With the 10th anniversary of Hurricane Katrina approaching, area museums and libraries are commemorating the event with photography exhibits of the storm’s devastation and its aftermath. One new exhibit looks at what happened in Baton Rouge when the hurricane hit.
The LSU Museum of Art in the Shaw Center for the Arts, 100 Lafayette St., is showing “Debbie Fleming Caffery: Baton Rouge After the Storm” through Aug. 30.
In the aftermath of Hurricane Katrina, Caffery, a Louisiana photographer, created a powerful series of photographs of Baton Rouge’s River Center, where the National Guard had been called to manage the surge of people from New Orleans seeking shelter after the storm.
“Caffery’s photographs of the River Center have never been shown in Baton Rouge, a city with no public monuments or permanent exhibitions to commemorate Hurricane Katrina,” wrote Katie Pfohl, former museum curator who crafted this show. “Although Baton Rouge did not witness physical devastation on the scale of other parts of South Louisiana, it was hugely impacted by the storm. The city’s population doubled overnight, and displaced people from New Orleans changed the social, demographic and economic make-up of the city in ways that continue to impact the region today. “
Pfohl continues: “Caffery’s photographs of downtown Baton Rouge in the days after the storm show a city in crisis. In her photographs, armed military officials flank distraught citizens crowded into the city’s makeshift shelter, and stranded children search for signs of comfort and hope. During her time in the Capital City, Caffery captured moments of great compassion and care alongside scenes of alarming brutality and mistrust. Her photographs offer a window into a time in Baton Rouge’s history often forgotten in the conversation about Hurricane Katrina’s impact in New Orleans.”
The exhibition offers a unique opportunity for the Baton Rouge community to recall a time of great upheaval, and reflect on the changes to the city that occurred in the wake of the storm.
For more information, call (225) 389-7200 or visit lsumoa.org.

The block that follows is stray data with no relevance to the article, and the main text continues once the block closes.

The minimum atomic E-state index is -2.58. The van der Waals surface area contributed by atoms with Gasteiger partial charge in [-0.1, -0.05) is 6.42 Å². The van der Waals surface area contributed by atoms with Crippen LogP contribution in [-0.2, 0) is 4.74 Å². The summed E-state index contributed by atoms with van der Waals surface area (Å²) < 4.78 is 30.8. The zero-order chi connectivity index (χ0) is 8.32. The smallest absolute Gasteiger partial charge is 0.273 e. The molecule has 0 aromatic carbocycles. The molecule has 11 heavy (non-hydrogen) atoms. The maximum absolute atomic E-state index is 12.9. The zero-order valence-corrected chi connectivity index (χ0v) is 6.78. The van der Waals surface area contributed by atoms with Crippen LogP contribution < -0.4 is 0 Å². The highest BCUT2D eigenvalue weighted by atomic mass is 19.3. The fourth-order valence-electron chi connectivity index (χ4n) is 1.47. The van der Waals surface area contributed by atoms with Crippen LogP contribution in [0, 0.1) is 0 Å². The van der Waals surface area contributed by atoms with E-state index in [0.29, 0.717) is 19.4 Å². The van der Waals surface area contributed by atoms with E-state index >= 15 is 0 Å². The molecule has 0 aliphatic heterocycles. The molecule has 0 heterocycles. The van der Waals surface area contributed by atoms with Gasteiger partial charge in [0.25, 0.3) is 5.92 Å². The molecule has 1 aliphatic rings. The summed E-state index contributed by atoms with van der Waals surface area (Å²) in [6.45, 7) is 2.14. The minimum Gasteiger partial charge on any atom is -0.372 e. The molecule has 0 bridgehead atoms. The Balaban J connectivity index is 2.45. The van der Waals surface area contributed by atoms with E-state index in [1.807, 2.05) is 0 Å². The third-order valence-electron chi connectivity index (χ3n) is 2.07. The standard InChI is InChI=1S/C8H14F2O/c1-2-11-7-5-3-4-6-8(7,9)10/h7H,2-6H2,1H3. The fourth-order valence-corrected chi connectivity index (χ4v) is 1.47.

Holding out …
The West Baton Rouge Museum, 845 N. Jefferson Ave., Port Allen, is showing Thomas Neff’s photographs in “Holding Out and Hanging On: 10 Years Later,” through Sept. 13.
The exhibit features original black and white prints and narratives by Neff, who interviewed New Orleans residents, providing an in-depth and personal view of the trying times New Orleanians faced after the hurricane. He compiled his work in the book, “Holding Out and Hanging On: Surviving Hurricane Katrina,” published in 2007 by the University of Missouri Press.
Neff spent 45 days volunteering and working in the area, developing personal relationships with the people who decided to stay despite the hardships.
The photos tell the personal stories of these people, who protected their houses from looters, those who took off from their jobs to become medics and others who ferried residents to safety in canoes.
Neff also brought these people the modest provisions they asked for on his trips between Baton Rouge and New Orleans.
“Neff’s photographs present interesting stories and show the resilience of the people of New Orleans,” says Angelique Bergeron, exhibition curator.
Neff is a published author and is a retired professor at LSU, where he taught art and photography for 33 years. He has traveled extensively through Louisiana, Colorado and multiple countries focusing his camera lens on people, landscapes and architecture.
Also, the museum’s book club participants will have a chance to meet Neff for a gallery talk at noon Tuesday, Aug. 18, and loaner books are available for Brian W. Boyles’ book, “Blackout,” which looks at the recovery efforts in New Orleans. Boyles will visit the museum at 7 p.m. Thursday, Aug. 20, and Hurricane cocktails will be served during the event. Book club participation is open to the public.
For more information, call (225) 336-2422 or visit westbatonrougemuseum.com.
3 photographers’ work
The Greenwell Springs Road Regional Branch Library, 11300 Greenwell Springs Road, is showing three exhibits by three Louisiana photographers throughout August.
“Katrina Photographs,” by Baton Rouge photojournalist James Terry, documents the hurricane’s aftermath in New Orleans.
“The Katrina Experience,” by New Orleans native photographer A.J. Sisco, shares his experience with the hurricane in his photos, and the library also is showing Thomas Neff’s photos in its own exhibit of “Holding Out and Holding On: Surviving Hurricane Katrina,” featuring the photos from Neff’s book of the same title.
Also, the library is featuring a display of the eight parishes affected by the hurricane.
For more information, call (225) 274-4440.